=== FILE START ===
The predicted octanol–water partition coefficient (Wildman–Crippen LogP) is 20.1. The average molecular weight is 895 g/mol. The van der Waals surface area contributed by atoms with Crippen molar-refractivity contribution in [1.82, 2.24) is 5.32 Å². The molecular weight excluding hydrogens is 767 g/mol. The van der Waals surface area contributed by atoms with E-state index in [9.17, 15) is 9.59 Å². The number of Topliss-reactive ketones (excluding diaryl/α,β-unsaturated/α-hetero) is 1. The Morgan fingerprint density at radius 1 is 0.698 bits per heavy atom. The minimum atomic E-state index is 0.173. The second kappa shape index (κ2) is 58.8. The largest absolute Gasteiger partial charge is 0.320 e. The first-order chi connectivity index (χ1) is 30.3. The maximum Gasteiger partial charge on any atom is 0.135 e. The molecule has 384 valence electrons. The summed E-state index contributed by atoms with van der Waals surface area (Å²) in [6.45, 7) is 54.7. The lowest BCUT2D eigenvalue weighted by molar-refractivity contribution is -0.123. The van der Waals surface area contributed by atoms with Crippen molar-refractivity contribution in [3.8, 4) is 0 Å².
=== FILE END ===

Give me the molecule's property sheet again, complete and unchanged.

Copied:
The predicted octanol–water partition coefficient (Wildman–Crippen LogP) is 20.1. The average molecular weight is 895 g/mol. The van der Waals surface area contributed by atoms with Crippen molar-refractivity contribution in [1.82, 2.24) is 5.32 Å². The molecular weight excluding hydrogens is 767 g/mol. The van der Waals surface area contributed by atoms with E-state index in [9.17, 15) is 9.59 Å². The number of Topliss-reactive ketones (excluding diaryl/α,β-unsaturated/α-hetero) is 1. The Morgan fingerprint density at radius 1 is 0.698 bits per heavy atom. The minimum atomic E-state index is 0.173. The second kappa shape index (κ2) is 58.8. The largest absolute Gasteiger partial charge is 0.320 e. The first-order chi connectivity index (χ1) is 30.3. The maximum Gasteiger partial charge on any atom is 0.135 e. The molecule has 384 valence electrons. The summed E-state index contributed by atoms with van der Waals surface area (Å²) in [6.45, 7) is 54.7. The lowest BCUT2D eigenvalue weighted by molar-refractivity contribution is -0.123. The van der Waals surface area contributed by atoms with Crippen molar-refractivity contribution in [3.8, 4) is 0 Å².